Travis Brown Spurring Thunder Toward Post-Season Berth
With the Wichita Thunder in a do-or-die situation to earn a place in the ECHL playoffs, it is all hands on deck for the team, and no one characterizes that attitude better than defenseman Travis Brown. The Thunder defenseman has not only brought skill and grit to the ice, but has helped to keep the atmosphere light in the locker room when tension reduction is needed most.
Introducing Travis Brown
If you met Travis Brown at a shopping mall or he was sitting next to you at church, your first thoughts would be about how soft spoken the 24-year-old is, or what a pleasant smile he has. He has the qualities that make him the kind of person you would love to have as your neighbor or as part of your community group: welcoming, encouraging, and intelligent.
However, when Travis steps onto the ice, it is like a switch has been turned on. The jovial, soft-spoken young man turns into one of the most feared defenseman in the ECHL, and has been a pivotal part of a Wichita Thunder team that is battling to make the playoffs for the first time in five seasons.
The Genetics to Play Hockey
Raised in Winnipeg, Manitoba, it was only logical that Travis Brown would play hockey. With the sport being almost a religion in Canada, every young boy wants to play and, with the encouragement of his father, the defenseman was no exception.
“I started skating before I could remember. My dad had me on skates when I was about four and it’s just kind of been in my DNA since I was a young kid.”
While playing soccer and football as well, the time arose when he had to make a decision on which sport he would dedicate himself to. To be honest, it wasn’t really much of a decision.
“Hockey was something that was a challenge for me. I wasn’t always the best growing up, but I was improving every year and it was always a lot of fun. All of my friends were always playing it. It’s like football is in America. I did enjoy football a lot, but I just enjoyed hockey more.”
Taking His Show on the Road
Travis Brown may have thought that he did not measure up to others, but he caught the attention of the junior leagues starting in 2010. He played in one game for the Winnipeg Blues (Manitoba Junior Hockey League) in the 2010-11 season, before moving onto the Moose Jaw Warriors (Western Hockey League – WHL) for the final three games of that season.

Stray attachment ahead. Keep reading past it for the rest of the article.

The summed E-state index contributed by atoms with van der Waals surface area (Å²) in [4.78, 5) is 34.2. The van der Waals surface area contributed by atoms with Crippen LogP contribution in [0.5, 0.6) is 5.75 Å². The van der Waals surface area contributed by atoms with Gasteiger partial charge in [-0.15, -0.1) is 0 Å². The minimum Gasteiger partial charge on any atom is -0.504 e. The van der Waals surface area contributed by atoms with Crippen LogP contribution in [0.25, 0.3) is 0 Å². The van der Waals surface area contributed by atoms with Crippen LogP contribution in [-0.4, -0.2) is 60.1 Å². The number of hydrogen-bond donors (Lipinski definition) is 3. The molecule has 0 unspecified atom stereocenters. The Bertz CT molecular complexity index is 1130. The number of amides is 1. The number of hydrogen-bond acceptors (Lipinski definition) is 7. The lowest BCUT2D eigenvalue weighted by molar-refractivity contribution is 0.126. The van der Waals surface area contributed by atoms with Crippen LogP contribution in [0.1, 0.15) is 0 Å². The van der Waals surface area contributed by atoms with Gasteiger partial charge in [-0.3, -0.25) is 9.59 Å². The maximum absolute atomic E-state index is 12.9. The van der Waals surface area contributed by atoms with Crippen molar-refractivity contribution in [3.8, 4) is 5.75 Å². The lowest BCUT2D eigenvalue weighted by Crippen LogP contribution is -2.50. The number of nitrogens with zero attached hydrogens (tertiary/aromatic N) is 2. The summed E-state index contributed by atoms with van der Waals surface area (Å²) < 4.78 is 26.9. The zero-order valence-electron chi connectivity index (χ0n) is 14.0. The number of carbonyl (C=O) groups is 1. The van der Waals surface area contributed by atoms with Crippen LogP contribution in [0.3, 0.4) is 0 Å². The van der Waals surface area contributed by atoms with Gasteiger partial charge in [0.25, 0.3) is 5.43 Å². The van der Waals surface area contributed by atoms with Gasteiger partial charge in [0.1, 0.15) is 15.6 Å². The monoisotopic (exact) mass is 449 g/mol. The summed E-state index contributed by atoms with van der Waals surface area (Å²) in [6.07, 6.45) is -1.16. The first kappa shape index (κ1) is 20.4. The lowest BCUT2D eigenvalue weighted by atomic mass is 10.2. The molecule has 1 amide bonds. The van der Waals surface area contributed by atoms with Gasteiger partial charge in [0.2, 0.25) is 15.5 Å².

He would spend the next two seasons with Moose Jaw, scoring 7 goals and adding 24 assists in 66 games in the 2011-12 season, then improving to 9 goals and 30 assists in 70 games the following season. He helped the Warriors to reach the playoffs in his first full season with the team, posting a plus/minus rating of +19.
The following season, Travis started the year with Moose Jaw before moving to the Victoria Royals. He scored 5 goals and added 10 assists in 28 games for the Royals, and became a key piece to the team’s playoff run. The following season, the defenseman set single season marks, scoring 18 goals and adding 39 assists in 71 games.
The opportunity to play junior hockey had helped Travis to improve his skill set, but it also gave him the opportunity to improve as a person. He is not only appreciative for this opportunity, but also for the families that helped to make it possible.
“Moving away from home at about 17 years old is pretty nerve-racking but my parents prepared me well. My mom taught me how to cook early, so I could kind of fend for myself. You have a family that kind of takes care of you when you’re in juniors and looks out after you. I had two great billet families, so I was really blessed to have them in my junior career.”
Time to Go Pro
After four successful seasons in the WHL, it was time to move on. Travis Brown had been selected by the Chicago Blackhawks in the fifth round of the 2012 entry draft and, with his junior league eligibility completed, it was time to move onto the next chapter of his life.
In 2015-16, the defenseman was assigned to the Brampton Beast (ECHL). He would appear in 55 games there, scoring 8 goals and adding 14 assists. He also spent three games in the American Hockey League (AHL), adding a goal.
The next season, Travis moved onto the Allen Americans, where he appeared in 36 games, scoring 3 goals and adding 11 assists. He also posted an impressive +16 rating, and helped the team to make it to the Western Conference semi-finals. He would also spend one game in the AHL, appearing for the San Jose Barracuda.
Helping to Bring the Thunder
This past off-season, Wichita Thunder Head Coach Malcolm Cameron was looking to add a veteran defenseman to his team, who he could count on to fill many different roles. Travis Brown became the perfect choice.
“Travis is an excellent skater that has the ability to be dangerous off the rush and on special teams,” explained the Head Coach at the time of the signing. “I coached against Travis for three years in the WHL and last season when he was in Allen. He is a true pro and will definitely make us a more dangerous team this season.”